Mila Mesner recalls how a non-Jewish friend who helped her family during the war.
Source: Montreal Holocaust Museum, 2011
Mila Mesner was born into a well-to-do family in 1923 in Zalishchyky (Ukraine). Her father owned an industrial flour mill. Mila had two older sisters, Ziuta and Lola.
When the war broke out, the town came under Soviet rule. In 1940, fearing deportation to Siberia because of his wealth, Mila’s father decided to move the family to Kolomyja (Ukraine). When the German army occupied the town in 1941, the Jews were forced to move into the ghetto.
In October 1942, Mila’s family was deported to the Belzec killing centre (occupied Poland). Mila, Lola and their cousin Jasia escaped the transport by jumping off the moving train. They made their way to Khodoriv (Ukraine) and sent a telegram to a non-Jewish family friend who had previously helped them in the ghetto.
He obtained false papers for them and the three women were able to pass as Christians. Mila worked in the land and estate office of the German administration of Bibrka (Ukraine, then Bobrka, General Government). In the fall of 1943, Mila, Lola and Jasia moved into the apartment of some Polish friends in Lviv (Ukraine).
He became like a member of our family. He took care of us. He provided all the food till 1942.
After the Soviet army liberated Lviv in July 1944, Mila, Lola and Jasia made their way home to Zaleszczyki, where they found their third sister, her husband, David, and their daughter Anna who had survived in hiding. David managed to get immigration papers to Romania.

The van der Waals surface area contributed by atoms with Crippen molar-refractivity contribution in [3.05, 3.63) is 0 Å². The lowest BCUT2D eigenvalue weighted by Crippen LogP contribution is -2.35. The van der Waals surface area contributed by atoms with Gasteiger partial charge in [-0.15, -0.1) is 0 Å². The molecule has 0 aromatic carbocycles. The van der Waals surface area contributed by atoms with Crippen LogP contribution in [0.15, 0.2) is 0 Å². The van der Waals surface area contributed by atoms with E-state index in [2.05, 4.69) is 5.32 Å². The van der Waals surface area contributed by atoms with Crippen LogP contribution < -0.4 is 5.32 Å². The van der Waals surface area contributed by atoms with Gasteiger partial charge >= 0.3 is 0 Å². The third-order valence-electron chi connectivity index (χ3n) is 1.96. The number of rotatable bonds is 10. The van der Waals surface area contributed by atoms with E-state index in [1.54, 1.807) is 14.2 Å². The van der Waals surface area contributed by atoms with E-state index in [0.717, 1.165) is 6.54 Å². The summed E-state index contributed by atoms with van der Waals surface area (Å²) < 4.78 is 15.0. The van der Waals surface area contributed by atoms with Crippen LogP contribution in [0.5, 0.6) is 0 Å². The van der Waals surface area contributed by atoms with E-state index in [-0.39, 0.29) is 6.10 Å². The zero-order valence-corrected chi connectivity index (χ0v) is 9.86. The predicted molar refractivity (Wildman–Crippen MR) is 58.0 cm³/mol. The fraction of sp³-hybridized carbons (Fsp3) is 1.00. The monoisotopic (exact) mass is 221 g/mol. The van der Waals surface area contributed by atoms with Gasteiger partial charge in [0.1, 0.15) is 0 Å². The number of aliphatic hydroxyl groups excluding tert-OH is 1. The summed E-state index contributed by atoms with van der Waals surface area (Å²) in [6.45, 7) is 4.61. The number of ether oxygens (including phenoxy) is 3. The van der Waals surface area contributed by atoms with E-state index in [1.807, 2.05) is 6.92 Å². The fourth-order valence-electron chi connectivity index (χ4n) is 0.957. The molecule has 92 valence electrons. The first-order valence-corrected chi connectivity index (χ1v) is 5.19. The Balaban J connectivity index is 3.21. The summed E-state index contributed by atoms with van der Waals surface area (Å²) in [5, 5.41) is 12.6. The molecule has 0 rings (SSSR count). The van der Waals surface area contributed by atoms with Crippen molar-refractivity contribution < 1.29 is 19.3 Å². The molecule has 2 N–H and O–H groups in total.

They all stayed in Bucharest for a year and a half. Lola married in Bucharest and decided to stay, while Jasia went to Palestine. Mila, her sister Ziuta and her family went to Prague (Czech Republic) to find some way out of Europe. After much difficulty, they finally bought visas for Paraguay and settled in Asunción in 1948. Mila supported the whole family working as an interpreter and social worker for new immigrants.
David found an uncle in Montreal who arranged the immigration papers for them and they arrived in Montreal in 1949. After learning accounting, Mila worked in various positions at the Montreal Museum of Fine Arts for 34 years until her retirement.
After she retired, Mila became involved in the work of the Polish-Jewish Heritage Foundation and the Montreal Holocaust Museum, where she was a volunteer speaker for many years.
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